This code is in the repository now, please test it and let me hear your feedback.  (Download the code from http://32feet.codeplex.com/SourceControl/list/changesets, build the FX2 project (only), and reference and use it with your application.  Test BluetoothClient.DiscoverDevices(discoverableOnly=true) and BluetoothComponent.DiscoverDevicesAsync(discoverableOnly=true).  One can see the native events directly with BluetoothWin32Events — currently it exposed the Radio-In-Range and Radio-Out-Of-Range event only, we don’t expose the HCI or L2CAP events etc.

Differences between Windows XP and 7

The Radio-In-Range event (on Window 7 at least) raises lots of apparently duplicate events, so we need to do some filtering to provide both functions.  On Windows XP however the native event is not useful for device discovery; when a discovery process is run we do not see Radio-In-Range events for all discoverable devices, it seems like there are no events for devices we’ve seen before.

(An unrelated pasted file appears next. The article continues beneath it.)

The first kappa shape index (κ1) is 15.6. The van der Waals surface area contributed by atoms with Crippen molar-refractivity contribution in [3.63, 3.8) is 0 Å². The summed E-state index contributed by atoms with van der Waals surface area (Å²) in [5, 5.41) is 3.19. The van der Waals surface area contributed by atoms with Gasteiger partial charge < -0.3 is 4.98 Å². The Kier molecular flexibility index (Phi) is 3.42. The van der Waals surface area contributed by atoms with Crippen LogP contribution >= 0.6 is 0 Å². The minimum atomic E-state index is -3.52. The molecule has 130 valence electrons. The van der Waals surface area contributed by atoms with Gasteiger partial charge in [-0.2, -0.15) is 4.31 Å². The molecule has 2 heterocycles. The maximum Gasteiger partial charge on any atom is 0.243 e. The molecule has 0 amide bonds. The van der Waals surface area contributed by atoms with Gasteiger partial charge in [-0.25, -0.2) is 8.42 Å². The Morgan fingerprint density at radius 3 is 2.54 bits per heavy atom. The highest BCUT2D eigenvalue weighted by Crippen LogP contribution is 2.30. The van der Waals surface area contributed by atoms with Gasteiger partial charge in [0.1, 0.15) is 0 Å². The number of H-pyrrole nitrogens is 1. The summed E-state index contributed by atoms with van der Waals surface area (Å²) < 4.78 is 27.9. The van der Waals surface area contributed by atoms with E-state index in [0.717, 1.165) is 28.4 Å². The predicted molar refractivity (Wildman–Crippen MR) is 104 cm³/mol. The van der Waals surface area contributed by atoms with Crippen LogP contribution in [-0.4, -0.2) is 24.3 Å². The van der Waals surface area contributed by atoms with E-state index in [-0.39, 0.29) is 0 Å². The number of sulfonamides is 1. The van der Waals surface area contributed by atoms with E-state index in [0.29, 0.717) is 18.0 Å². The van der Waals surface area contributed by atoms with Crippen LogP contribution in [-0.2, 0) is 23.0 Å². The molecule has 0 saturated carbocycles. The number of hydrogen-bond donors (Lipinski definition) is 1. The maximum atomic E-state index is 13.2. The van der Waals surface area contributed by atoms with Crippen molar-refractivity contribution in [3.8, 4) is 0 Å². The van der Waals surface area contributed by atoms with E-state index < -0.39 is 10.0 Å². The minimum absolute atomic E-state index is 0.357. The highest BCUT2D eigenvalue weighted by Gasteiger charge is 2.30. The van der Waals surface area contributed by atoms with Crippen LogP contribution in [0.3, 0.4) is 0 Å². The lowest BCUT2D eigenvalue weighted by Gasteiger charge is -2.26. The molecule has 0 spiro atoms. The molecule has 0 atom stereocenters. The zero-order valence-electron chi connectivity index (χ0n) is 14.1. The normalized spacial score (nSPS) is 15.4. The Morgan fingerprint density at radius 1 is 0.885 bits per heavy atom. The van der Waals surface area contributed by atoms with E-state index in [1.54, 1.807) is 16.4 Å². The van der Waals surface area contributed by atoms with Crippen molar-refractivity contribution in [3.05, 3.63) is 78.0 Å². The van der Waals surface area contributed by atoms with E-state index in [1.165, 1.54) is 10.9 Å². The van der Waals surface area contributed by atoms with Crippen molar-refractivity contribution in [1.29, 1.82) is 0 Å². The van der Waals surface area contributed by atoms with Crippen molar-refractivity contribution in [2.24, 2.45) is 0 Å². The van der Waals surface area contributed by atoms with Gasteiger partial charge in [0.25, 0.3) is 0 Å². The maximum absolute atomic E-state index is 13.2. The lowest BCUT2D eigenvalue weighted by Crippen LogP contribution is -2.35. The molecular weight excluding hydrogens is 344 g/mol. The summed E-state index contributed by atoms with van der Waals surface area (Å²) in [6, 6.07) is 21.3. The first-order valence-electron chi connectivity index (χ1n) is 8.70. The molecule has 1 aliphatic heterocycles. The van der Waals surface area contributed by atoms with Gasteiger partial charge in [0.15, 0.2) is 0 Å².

It seem that one only reliably gets Radio-In-Range events when a connection is made to a particular remote device (e.g. for BluetoothClient.Connect or BluetoothDeviceInfo.GetServiceRecords).  So it seems that the event isn’t raised for discovered devices, but only for devices connected to.  During discovery Windows connects to the newly seen devices to then to get their Device Name — which isn’t transferred in the discovery process in earlier Bluetooth versions.  That’s why we do see events for new devices during discovery.

So that’s why this code has been “on the shelve” for a while.  When tested on Windows XP no useful events were raised.  With Windows 7 reliable events are raised during discovery so we can use it now!